Development & Aid, Europe, Headlines, Human Rights, Migration & Refugees

EUROPEAN UNION: ‘Giving With One Hand, Taking With the Other’

BRUSSELS, Oct 14 2009 (IPS) - “EU policies continue to undermine the economic, social and human development of developing countries” despite repeated commitments in treaties and declarations, a group of European NGOs said in a report published Wednesday.

Efforts are being made to prevent this and there is some progress, they noted, but “there is plenty room for improvement.”

The report was released in Brussels by Concord, the European NGO Confederation for Relief and Development. Its 18 international networks and 22 national associations from the European Union member states represent more than 1600 European NGOs.

EU ways are sometimes too complex even for its own bureaucracy. That seems to be the case with ‘Policy Coherence for Development’ (PCD), an EU commitment not to let other policies undermine development cooperation.

The European Commission, the executive branch of the European Union, said last month that PCD is difficult to put into practice, and proposed to concentrate on five priority issues. The five are climate change, food security, migration, intellectual property rights and security and peace-building.

It is “remarkable” that the issue of trade is not among the five priorities, Concord said in its report ‘Spotlight on Policy Coherence’. Blatant cases like subsidised export of EU beef, pork and dairy products to Africa had ruined livestock holders and breeders who were supported by the same EU, the report says.

“You have to name the beast, otherwise you give the impression of a cover- up,” says Rob van Drimmelen, secretary-general of Aprodev, a coalition of 17 European development organisations and a member of Concord. “Trade absolutely has to be included.”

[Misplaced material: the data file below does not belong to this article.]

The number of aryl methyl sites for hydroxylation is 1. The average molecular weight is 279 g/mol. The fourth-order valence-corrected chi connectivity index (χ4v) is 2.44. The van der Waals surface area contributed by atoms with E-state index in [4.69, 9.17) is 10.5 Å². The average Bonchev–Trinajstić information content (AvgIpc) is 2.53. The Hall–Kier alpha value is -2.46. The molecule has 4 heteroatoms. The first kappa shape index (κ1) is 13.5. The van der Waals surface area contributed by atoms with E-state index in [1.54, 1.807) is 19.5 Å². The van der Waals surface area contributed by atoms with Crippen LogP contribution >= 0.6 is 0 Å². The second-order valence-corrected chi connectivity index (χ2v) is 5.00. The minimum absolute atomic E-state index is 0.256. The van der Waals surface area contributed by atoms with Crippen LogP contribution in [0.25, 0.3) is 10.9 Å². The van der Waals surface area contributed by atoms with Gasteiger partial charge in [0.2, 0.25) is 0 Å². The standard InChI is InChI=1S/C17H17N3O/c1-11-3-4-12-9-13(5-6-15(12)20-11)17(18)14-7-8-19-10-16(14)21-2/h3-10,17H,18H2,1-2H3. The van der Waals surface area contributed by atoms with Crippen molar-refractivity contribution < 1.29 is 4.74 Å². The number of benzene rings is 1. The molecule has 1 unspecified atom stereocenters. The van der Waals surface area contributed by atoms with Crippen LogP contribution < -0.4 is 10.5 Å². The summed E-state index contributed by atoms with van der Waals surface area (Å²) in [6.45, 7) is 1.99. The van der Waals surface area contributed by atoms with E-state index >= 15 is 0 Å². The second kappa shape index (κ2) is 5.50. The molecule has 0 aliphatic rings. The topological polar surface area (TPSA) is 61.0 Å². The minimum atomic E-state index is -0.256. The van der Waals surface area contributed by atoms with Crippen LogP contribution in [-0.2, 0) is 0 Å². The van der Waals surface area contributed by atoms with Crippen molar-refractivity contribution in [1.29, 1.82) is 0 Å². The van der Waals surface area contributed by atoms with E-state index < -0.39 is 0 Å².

But trade is not the only area where policies conflict with EU development objectives. Concord criticises EU member states that are “increasingly using development aid to control migration flows and reduce irregular migration.”

Development aid often serves European needs rather than those of the receiving country, the report says. As example, it mentions that eight million euros were earmarked from the 10th European Development Fund for “management of migration flows” by Mauritania. Earlier in 2006 the EU announced the release of 2.45 million euros to help Mauritania tackle migration. Since then, thousands of African migrants trying to reach the Canary islands via Mauritania have been arrested and forcibly returned to Mali and Senegal.

The pressure for migration from Africa itself arises partially from other European policies, the report argues. “EU trade, agriculture and fisheries policies that aim primarily at meeting demands from Europe “might have pushed small farmers, fishermen and other entrepreneurs to embark on a migration journey they had probably never before considered.”

The authors of the Concord report see many reasons for lack of progress on policy coherence.

“There is no obligation to be coherent,” Aprodev’s van Drimmelen says. “The EU has only to ‘take into account’ the effects of other policies on development. That is as much as saying that you can sin, as long as you confess your sins.”

Representatives of the European Commission say progress is being made. “We have for instance increased the PCD-degree of the Common Agricultural Policy by reducing export subsidies and reducing other trade distorting effects,” says Francoise Moreau, acting director of the Directorate General for Development.

“This is an ongoing effort. At the same time, we try to promote positive effects between different policies. In the research policy area, we are helping developing countries to access European research programmes.”

Moreau says trade has not been removed as a focus of PCD efforts. “We have defined five challenges to enable a more dynamic approach. When we look at food security, trade policy is involved, as is agricultural policy and even energy policy. We do not want to reduce the scope of PCD.”

“Our core aim regarding developing countries is to improve market access, making sure that trade stimulates growth and reduces poverty,” says Silvia Formentini of the Directorate General for Development. The European Commission, Formentini says, also remains committed to a “strong development outcome” of the Doha round of international trade negotiations.

Concord has demanded greater transparency and accountability from the EU. A “hierarchy of values” should be clearly spelt out, with pro-poor and sustainable development policies forming the basis for EU policy, it says.

Broad-based consultations and democratic debates as an integral part of policymaking processes could ensure that the rights and interests of people living in developing countries are taken into account, the report says.

The EU, it says, needs clear benchmarks to assess whether another priority should override development considerations. A complaints mechanism could improve accountability and coherence.

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